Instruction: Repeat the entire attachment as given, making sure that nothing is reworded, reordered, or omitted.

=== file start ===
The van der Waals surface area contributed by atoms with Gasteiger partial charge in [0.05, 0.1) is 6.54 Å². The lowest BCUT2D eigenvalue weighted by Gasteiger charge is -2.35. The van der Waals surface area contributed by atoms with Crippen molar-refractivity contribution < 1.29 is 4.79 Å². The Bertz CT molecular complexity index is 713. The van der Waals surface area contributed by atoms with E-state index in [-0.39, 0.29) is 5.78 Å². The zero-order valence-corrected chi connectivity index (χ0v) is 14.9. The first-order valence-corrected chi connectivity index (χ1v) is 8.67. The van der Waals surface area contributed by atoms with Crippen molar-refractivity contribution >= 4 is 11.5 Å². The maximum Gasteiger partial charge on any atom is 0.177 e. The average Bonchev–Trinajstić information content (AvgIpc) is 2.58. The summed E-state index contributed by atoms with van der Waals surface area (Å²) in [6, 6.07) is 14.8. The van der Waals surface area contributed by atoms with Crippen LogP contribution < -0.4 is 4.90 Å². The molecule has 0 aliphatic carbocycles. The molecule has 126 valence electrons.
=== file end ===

The van der Waals surface area contributed by atoms with Gasteiger partial charge in [0.05, 0.1) is 6.54 Å². The lowest BCUT2D eigenvalue weighted by Gasteiger charge is -2.35. The van der Waals surface area contributed by atoms with Crippen molar-refractivity contribution < 1.29 is 4.79 Å². The Bertz CT molecular complexity index is 713. The van der Waals surface area contributed by atoms with E-state index in [-0.39, 0.29) is 5.78 Å². The zero-order valence-corrected chi connectivity index (χ0v) is 14.9. The first-order valence-corrected chi connectivity index (χ1v) is 8.67. The van der Waals surface area contributed by atoms with Crippen molar-refractivity contribution >= 4 is 11.5 Å². The maximum Gasteiger partial charge on any atom is 0.177 e. The average Bonchev–Trinajstić information content (AvgIpc) is 2.58. The summed E-state index contributed by atoms with van der Waals surface area (Å²) in [6, 6.07) is 14.8. The van der Waals surface area contributed by atoms with Crippen LogP contribution < -0.4 is 4.90 Å². The molecule has 0 aliphatic carbocycles. The molecule has 126 valence electrons.